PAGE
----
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You've decided to write again today because you need to get something off your chest. Have you ever wanted to avoid something completely, or have you ever tried to get out of something that was simply inevitable? That's what's happening right now. You're currently writing, aka procrastinating to get ready to go over to your mother, Becky's house for dinner. See dinner at moms house isn't just dinner, it's a speech that is brought up every time you come over about how you should be out with friends, living life, getting married, having children. "I'm not getting any younger you know?" She would say. "I need grandchildren from at least one of my daughters!" In the beginning it was funny, because you and your sister knew that she was joking. But now it was overkill. So that's why you're writing. You're trying to see all of the positive aspects of this dinner. Maybe you can help me with that one day. See the positive in the negative. Anyway, thanks for listening.


Nicole saved the letter and closed her laptop thinking about how much fun the dinner was going to be. She put on her jacket and slid into her flats. Think positive. Her mother's house was a short walk from Rachel's home and on this walk she took time to think.


The taxi ride was going fine. In fact it was going to be perfect. She would be home just in time for dinner, something that rarely ever happened. And unfortunately wouldn't happen tonight. "Take me to 143 Hampton Drive."

While checking her Facebook notifications and recent emails, Nicole realized that she hadn't looked up once. Nor had she made any contact with the taxi driver besides telling him her destination.

"I'm sorry," She apologized. "You must think I'm so rude." She laughed softly.

Nicole liked making conversation with cab drivers. They were where most stories were the most interesting. They experienced all sorts of walks of life coming in and out of their cars all day long.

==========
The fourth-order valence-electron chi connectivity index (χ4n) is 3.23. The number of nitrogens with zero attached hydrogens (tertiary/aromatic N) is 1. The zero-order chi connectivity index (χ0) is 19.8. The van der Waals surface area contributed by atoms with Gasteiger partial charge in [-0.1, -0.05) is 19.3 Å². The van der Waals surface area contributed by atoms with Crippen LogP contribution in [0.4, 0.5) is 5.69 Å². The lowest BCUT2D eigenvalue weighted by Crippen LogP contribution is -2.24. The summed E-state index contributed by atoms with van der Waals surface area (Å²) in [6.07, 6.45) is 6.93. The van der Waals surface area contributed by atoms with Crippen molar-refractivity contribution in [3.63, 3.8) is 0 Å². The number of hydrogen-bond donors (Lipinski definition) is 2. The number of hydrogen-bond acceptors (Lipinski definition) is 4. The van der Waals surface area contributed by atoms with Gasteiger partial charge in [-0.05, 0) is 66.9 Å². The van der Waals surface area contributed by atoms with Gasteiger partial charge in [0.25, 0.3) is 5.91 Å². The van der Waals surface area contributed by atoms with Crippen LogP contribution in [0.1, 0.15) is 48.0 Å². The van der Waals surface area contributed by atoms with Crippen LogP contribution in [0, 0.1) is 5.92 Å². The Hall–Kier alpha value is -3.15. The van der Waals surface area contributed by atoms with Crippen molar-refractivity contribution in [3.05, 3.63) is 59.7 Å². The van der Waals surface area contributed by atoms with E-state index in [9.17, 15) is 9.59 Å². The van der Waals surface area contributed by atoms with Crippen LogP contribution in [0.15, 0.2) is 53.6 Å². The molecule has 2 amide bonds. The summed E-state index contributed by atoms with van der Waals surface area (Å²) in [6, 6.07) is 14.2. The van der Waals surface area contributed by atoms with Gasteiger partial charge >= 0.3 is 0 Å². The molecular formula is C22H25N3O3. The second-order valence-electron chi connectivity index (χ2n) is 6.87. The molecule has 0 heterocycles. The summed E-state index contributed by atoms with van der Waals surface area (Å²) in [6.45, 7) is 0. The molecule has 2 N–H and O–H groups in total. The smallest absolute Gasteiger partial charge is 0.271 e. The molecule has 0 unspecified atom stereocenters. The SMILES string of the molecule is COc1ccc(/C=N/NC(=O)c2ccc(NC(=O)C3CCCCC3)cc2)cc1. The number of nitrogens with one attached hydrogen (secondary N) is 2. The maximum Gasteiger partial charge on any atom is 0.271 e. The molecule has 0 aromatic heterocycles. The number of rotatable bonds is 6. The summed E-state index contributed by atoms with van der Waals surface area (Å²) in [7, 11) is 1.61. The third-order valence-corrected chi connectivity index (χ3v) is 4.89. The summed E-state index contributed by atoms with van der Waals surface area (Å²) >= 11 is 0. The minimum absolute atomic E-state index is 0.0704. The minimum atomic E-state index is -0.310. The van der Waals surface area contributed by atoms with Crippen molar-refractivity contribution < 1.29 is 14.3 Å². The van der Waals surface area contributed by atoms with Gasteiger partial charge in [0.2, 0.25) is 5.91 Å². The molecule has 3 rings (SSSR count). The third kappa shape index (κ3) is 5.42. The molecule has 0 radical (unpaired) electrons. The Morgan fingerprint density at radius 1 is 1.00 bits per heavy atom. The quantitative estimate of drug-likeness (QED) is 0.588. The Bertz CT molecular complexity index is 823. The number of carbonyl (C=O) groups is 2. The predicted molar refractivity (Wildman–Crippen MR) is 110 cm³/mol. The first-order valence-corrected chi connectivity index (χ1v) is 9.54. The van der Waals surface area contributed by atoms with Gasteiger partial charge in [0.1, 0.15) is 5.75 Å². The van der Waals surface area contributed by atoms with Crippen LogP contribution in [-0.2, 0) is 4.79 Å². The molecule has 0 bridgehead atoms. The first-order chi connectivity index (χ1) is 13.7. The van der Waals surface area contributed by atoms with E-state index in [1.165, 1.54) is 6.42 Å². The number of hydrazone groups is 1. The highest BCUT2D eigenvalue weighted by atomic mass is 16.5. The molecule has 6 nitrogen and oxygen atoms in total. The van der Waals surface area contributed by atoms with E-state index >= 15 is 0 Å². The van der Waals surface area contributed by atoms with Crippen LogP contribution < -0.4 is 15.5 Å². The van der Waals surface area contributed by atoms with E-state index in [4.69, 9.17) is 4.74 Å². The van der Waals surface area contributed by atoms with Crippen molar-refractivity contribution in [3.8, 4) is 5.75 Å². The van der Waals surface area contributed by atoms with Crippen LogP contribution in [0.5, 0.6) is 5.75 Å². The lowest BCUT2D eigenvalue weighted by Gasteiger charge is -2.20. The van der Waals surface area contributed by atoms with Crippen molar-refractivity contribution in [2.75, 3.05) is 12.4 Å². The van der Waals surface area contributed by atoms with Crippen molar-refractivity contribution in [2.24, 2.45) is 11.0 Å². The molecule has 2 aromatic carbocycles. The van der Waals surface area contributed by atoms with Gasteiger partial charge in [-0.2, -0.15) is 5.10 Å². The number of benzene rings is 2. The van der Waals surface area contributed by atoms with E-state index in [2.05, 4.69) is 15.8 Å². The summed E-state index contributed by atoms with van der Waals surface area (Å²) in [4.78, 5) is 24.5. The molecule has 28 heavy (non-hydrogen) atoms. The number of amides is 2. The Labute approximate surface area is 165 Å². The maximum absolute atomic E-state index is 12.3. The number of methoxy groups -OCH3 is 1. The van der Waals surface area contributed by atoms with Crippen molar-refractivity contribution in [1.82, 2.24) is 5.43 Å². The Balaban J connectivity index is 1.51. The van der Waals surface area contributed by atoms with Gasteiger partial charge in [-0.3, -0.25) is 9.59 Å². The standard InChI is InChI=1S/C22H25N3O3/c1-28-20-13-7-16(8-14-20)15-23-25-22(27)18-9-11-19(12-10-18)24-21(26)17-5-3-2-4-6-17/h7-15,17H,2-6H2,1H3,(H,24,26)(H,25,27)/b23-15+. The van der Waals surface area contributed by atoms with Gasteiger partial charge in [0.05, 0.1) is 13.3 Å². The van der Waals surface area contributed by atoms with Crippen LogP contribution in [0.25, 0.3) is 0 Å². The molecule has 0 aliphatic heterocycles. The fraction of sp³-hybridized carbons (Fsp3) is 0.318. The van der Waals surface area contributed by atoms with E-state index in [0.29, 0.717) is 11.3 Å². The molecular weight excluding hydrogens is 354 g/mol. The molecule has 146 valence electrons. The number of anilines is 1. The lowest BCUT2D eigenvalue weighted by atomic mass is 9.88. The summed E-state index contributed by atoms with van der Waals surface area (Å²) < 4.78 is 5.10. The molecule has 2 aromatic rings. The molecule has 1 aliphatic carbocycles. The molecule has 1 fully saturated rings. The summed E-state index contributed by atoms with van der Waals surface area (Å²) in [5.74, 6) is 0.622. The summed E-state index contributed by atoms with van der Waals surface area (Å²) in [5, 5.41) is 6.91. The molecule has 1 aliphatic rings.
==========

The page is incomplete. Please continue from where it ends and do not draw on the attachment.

After not getting a response she shrugged and went back to her phone. Suddenly she realized something was off. Something wasn't right, she could feel it in the pit of her stomach.

"Sir?" She asked scooting up to see the driver in the front seat. After making eye contact with the man, she gasped.

His eyeballs were dark and he looked groggy as if he was drunk. His fingers barely touched the stirring wheel and foot was firmly planted on the gas.

"Sir? Hello? Can you hear me?" She panicked. What should I do? She thought. Call 911. Call the police. Nothing was coming to mind as she watched her life flash before her eyes, the life that she almost lost, and the life that she may never get back.


"Nicki!" Her mother cried once she opened the door.

"Hi mom." She smiled shortly.

"Come in, come in. Your sister isn't even here yet."

Nicole was stunned. She could count all the times she came before Rachel to an important event on one hand, meaning it rarely happened.

"Well is Rach okay? Should I call her?" Nicole asked quickly.

She saw her mom smile out of the corner of her eye and she couldn't help but wonder what that was about.

"Mom? Why are you smiling?" She questioned.

Her mom looked offended and placed her hand on her chest like she had just been shot. "I can't smile at my daughters remarks?"

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